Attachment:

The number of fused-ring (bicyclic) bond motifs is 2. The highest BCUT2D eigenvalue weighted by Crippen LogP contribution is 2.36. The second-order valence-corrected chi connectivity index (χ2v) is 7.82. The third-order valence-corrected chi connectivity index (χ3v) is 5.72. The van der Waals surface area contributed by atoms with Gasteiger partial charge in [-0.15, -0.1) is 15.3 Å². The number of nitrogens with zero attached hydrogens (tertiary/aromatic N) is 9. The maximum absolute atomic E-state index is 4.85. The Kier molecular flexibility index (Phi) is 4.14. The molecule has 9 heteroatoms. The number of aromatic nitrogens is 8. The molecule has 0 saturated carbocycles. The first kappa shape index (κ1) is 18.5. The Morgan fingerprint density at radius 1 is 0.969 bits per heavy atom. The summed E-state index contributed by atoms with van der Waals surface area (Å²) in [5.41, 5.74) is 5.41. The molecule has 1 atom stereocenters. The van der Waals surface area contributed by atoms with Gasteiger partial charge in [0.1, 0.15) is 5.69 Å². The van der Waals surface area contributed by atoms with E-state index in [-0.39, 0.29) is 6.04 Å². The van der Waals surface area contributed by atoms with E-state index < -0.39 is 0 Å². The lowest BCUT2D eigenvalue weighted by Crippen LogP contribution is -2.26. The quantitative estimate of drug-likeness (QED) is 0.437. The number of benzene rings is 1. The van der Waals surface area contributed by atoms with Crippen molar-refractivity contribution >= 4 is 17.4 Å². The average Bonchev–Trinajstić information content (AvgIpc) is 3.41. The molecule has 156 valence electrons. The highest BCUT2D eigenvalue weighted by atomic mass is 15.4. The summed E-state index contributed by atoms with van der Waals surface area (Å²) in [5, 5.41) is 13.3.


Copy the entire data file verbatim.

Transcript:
The number of fused-ring (bicyclic) bond motifs is 2. The highest BCUT2D eigenvalue weighted by Crippen LogP contribution is 2.36. The second-order valence-corrected chi connectivity index (χ2v) is 7.82. The third-order valence-corrected chi connectivity index (χ3v) is 5.72. The van der Waals surface area contributed by atoms with Gasteiger partial charge in [-0.15, -0.1) is 15.3 Å². The number of nitrogens with zero attached hydrogens (tertiary/aromatic N) is 9. The maximum absolute atomic E-state index is 4.85. The Kier molecular flexibility index (Phi) is 4.14. The molecule has 9 heteroatoms. The number of aromatic nitrogens is 8. The molecule has 0 saturated carbocycles. The first kappa shape index (κ1) is 18.5. The Morgan fingerprint density at radius 1 is 0.969 bits per heavy atom. The summed E-state index contributed by atoms with van der Waals surface area (Å²) in [5.41, 5.74) is 5.41. The molecule has 1 atom stereocenters. The van der Waals surface area contributed by atoms with Gasteiger partial charge in [0.1, 0.15) is 5.69 Å². The van der Waals surface area contributed by atoms with E-state index in [-0.39, 0.29) is 6.04 Å². The van der Waals surface area contributed by atoms with E-state index < -0.39 is 0 Å². The lowest BCUT2D eigenvalue weighted by Crippen LogP contribution is -2.26. The quantitative estimate of drug-likeness (QED) is 0.437. The number of benzene rings is 1. The van der Waals surface area contributed by atoms with Crippen molar-refractivity contribution >= 4 is 17.4 Å². The average Bonchev–Trinajstić information content (AvgIpc) is 3.41. The molecule has 156 valence electrons. The highest BCUT2D eigenvalue weighted by atomic mass is 15.4. The summed E-state index contributed by atoms with van der Waals surface area (Å²) in [5, 5.41) is 13.3.